What Are Introverts Like As Children?

April 20, 2019

As an introverted child, I lived partly in a small suburb in Minnesota and partly in my imagination. I was content spending whole afternoons by myself, writing books on construction paper and daydreaming. As a teenager, I had a group of friends I loved, but spending time with them drained me.

They didn’t seem to need the alone time that I required just to function. I told myself that they were the “normal” ones, and I should be more like them.

Later in life, I learned there’s a word for who I am — introvert. By definition, introverts get easily drained by socializing and need plenty of downtime. Most important, there’s absolutely nothing wrong with being an introvert. It’s not a disease or a disorder. In fact, 30 to 50 percent of the population are introverts, which means there are plenty of us “quiet ones” out there!

Being an introvert is something that will never change about me. Yes, we can grow and stretch as people; we can step out of our comfort zones, develop new skills, or gain a new perspective on life. But our temperament (introversion or extroversion) is innate. Experts agree it’s something we’re born with, and it mostly remains unchanged throughout our lives. According to Dr. Marti Olsen Laney in The Hidden Gifts of the Introverted Child, kids begin showing signs of introversion or extroversion around four months of age — and they generally remain true to their nature as adults.

In other words, once an introvert, always an introvert.

So what are introverts like as kids? No two introverts are exactly alike, but introverted children tend to share these seven characteristics to some degree.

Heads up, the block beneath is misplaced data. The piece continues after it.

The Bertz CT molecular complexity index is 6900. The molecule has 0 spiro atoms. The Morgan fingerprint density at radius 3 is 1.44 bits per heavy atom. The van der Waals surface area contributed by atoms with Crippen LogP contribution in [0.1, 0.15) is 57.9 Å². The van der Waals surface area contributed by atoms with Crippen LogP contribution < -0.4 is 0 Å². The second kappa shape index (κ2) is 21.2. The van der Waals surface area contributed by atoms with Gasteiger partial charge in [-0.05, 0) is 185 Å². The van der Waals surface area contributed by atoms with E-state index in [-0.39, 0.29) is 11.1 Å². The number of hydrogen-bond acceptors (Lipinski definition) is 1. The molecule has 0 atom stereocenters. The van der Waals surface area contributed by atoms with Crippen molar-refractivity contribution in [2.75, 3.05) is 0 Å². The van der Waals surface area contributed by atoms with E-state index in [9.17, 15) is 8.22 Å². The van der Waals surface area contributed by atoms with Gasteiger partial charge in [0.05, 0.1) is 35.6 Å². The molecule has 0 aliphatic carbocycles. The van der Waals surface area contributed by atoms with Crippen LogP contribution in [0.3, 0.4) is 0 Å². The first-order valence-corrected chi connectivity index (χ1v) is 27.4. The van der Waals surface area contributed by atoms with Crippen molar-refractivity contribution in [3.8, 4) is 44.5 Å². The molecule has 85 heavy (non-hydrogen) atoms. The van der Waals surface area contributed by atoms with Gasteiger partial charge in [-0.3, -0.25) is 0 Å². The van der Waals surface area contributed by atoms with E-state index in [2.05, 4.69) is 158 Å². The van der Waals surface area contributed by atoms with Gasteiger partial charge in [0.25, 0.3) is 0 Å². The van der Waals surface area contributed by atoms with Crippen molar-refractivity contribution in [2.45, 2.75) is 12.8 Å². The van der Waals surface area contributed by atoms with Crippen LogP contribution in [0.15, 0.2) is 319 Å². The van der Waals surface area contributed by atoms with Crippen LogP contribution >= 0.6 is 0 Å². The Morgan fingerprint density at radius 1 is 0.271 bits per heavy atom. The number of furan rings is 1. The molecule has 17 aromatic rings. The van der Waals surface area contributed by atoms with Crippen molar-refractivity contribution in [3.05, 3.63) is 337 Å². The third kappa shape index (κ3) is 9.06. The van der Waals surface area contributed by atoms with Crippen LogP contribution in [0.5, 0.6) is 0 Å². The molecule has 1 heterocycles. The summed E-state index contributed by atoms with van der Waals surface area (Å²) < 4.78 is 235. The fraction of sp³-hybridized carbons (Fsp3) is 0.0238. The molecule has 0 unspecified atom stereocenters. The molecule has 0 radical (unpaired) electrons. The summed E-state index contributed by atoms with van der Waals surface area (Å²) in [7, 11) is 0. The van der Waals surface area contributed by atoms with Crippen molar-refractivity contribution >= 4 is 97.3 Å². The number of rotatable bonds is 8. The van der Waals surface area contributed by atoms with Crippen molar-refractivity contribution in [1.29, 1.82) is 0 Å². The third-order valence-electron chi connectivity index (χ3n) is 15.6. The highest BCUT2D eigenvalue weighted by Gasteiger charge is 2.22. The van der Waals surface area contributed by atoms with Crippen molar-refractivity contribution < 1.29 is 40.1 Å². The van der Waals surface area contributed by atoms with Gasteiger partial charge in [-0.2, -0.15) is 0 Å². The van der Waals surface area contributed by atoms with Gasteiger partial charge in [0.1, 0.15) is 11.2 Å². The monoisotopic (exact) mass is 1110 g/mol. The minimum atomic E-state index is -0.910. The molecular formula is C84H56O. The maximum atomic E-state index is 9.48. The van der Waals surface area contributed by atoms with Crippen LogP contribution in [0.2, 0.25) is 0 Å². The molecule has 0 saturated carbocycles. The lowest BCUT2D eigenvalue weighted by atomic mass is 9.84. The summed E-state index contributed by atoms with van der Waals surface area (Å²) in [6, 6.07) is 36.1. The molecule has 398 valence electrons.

7 Characteristics of Introverted Children

1. They have a vivid inner world.

It’s always alive and present for them. They rely on their inner resources rather than constantly turning to other people for support and guidance. “In their private garden away from the material world they concentrate and puzzle out complex and intricate thoughts and feelings,” writes Dr. Laney.

Introverted children like imaginative play, and they prefer playing alone or with just one or two other children. They often spend time in their own room with the door closed, doing solitary things like reading, drawing, or playing computer games.

Unfortunately, having a rich inner world can be a double-edged sword, because it can lead them to feel isolated and alienated from others. It’s important for parents of introverted children to help them see how their temperament can be a source of strength.

2. They engage with the deeper aspects of life.

Introverted children are not afraid of the big questions. They want to know why something is the way it is or what it means on a deeper level. Astonishingly, even at a young age, many of them can step outside themselves and reflect on their own behavior. Often, introverted children want to understand themselves — and everyone and everything around them. They might wonder, what makes this person tick?

3. They observe first, act later.

Generally, they prefer to watch games or activities before joining in. Sometimes appearing hesitant and cautious, they stand back from the action and enter new situations slowly. They may be more energetic and talkative at home where they feel more comfortable.

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